Common Buckeye Butterfly
Taxonomic Hierarchy Photo
Kingdom: Animalia -- animal
Phylum: Arthropoda -- arthropods
      Subphylum: Hexapoda -- hexapods
Class: hexapoda -- insects

      Subclass:

Pterygota -- iwinged insects
           Infraclass: Neoptera -- modern, wing-folding insects
Order: Lepidoptera -- butterflies, moths
Superfamily: Papilionoidea -- butterflies
      Family: Nymphalidae -- admirals, anglewings, brush-footed butterflies
           Subfamily: Nymphalinae
Genus: Junonia
Species: Junonia coenia
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United States Range Map

 

California Range Map

Adult Sexes Similar

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Identification:   Life history:
Upperside is brown. Forewing with 2 orange cell bars and 2 eyespots; part of white subapical band appears in the largest, lower eyespot. Hindwing has 2 eyespots; upper one is largest and contains a magenta crescent. Underside of hindwing is brown or tan in the wet season (summer) form and rose-red in the dry season (fall) form.   Males perch during the day on low plants or bare ground to watch for females, flying periodically to patrol or to chase other flying insects. Females lay eggs singly on leaf buds or on upperside of host plant leaves. Caterpillars are solitary and eat leaves. Caterpillars and adults overwinter but only in the south.
Flight:   Wing Span:
Two to three broods from May-October, throughout the year in the Deep South.   1 5/8 - 2 3/4 inches (4.2 - 7 cm).

Caterpillar Hosts:

  Adult Food:
Plants from the snapdragon family including snapdragon (Antirrhinum) and toadflax (Linaria); the plantain family including plantains (Plantago); and the acanthus family including ruellia (Ruellia nodiflora).   Favorite nectar sources are composites including aster, chickory, gumweed, knapweed, and tickseed sunflower. Dogbane, peppermint, and other flowers are also visited.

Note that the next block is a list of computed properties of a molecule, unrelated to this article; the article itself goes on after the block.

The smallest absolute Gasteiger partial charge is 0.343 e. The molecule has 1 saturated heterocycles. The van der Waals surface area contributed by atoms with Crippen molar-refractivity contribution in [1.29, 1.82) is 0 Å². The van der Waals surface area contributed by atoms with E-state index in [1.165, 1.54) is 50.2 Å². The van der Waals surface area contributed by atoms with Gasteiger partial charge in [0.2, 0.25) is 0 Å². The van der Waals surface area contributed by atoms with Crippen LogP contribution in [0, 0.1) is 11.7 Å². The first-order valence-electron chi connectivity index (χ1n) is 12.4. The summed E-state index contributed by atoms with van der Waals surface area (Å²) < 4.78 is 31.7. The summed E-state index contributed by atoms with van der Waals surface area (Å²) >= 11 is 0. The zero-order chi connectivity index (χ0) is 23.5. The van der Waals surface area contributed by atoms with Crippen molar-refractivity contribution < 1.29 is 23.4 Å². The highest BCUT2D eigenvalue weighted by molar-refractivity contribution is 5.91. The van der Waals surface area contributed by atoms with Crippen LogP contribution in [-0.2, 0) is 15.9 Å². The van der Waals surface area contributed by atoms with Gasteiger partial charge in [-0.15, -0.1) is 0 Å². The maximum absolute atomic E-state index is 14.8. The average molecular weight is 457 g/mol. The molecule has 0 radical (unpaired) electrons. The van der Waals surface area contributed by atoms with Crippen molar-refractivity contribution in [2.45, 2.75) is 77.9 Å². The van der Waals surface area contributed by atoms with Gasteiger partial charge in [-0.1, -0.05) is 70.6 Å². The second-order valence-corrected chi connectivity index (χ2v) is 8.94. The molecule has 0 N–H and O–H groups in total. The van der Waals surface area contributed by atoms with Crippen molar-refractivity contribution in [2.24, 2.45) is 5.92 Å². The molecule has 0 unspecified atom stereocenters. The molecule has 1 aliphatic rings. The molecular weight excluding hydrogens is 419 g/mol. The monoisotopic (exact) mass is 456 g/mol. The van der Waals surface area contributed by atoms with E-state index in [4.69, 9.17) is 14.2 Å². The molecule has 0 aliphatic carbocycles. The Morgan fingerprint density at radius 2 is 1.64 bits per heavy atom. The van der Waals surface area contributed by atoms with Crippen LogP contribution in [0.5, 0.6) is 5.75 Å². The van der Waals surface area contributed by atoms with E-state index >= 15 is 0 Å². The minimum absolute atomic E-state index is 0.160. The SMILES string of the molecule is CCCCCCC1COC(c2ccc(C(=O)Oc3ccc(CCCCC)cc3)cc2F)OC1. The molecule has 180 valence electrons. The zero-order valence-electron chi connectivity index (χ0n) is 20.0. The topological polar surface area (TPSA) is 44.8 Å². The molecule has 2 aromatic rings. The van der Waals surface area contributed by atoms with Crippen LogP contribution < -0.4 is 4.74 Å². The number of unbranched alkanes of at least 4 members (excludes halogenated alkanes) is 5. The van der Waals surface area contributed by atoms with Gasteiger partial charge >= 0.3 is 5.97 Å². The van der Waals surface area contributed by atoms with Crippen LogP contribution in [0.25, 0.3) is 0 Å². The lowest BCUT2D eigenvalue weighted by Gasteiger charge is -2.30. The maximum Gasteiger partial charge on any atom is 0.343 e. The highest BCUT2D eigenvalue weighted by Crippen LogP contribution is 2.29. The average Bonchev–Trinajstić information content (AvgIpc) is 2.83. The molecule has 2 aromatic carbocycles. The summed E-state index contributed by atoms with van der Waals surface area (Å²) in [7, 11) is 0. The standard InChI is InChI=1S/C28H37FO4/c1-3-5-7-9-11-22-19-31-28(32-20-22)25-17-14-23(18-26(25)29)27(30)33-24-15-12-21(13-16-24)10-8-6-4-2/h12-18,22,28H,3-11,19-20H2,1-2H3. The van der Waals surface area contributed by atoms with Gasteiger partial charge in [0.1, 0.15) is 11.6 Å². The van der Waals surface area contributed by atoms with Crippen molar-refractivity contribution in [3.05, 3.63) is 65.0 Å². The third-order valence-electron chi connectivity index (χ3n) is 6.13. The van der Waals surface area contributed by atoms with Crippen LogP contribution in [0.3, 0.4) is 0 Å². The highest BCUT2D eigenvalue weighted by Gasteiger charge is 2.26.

Habitat:   Season:
Open, sunny areas with low vegetation and some bare ground.   Two to three broods from May-October, throughout the year in the Deep South.
Remarks:   Conservation:
    Not required.

NatureServe Global Status: G5 - Demonstrably secure globally, though it may be quite rare in parts of its range, especially at the periphery.

Management needs: None reported.

Sources used to Construct this Page:  
            
 

Additional Photos

Adult Sexes Similar

       
 

All photos 2008 Rick Swartzentrover - Free for non-profit use.

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Global ranks indicate the rarity of a species at a global scale. Species may be fairly common globally but imperiled locally. Global ranks have the following meaning:

  • G1 - Critically Imperiled - At very high risk of extinction due to extreme rarity (often 5 or fewer populations), very steep declines, or other factors.
  • G2 - Imperiled - At high risk of extinction due to very restricted range, very few populations (often 20 or fewer), steep declines, or other factors.
  • G3 - Vulnerable - At moderate risk of extinction due to a restricted range, relatively few populations (often 80 or fewer), recent and widespread declines, or other factors.
  • G4 - Apparently Secure - Uncommon but not rare; some cause for long-term concern due to declines or other factors.
  • G5 - Secure - Common; widespread and abundant.
  • * ? or Q = status unknown or uncertain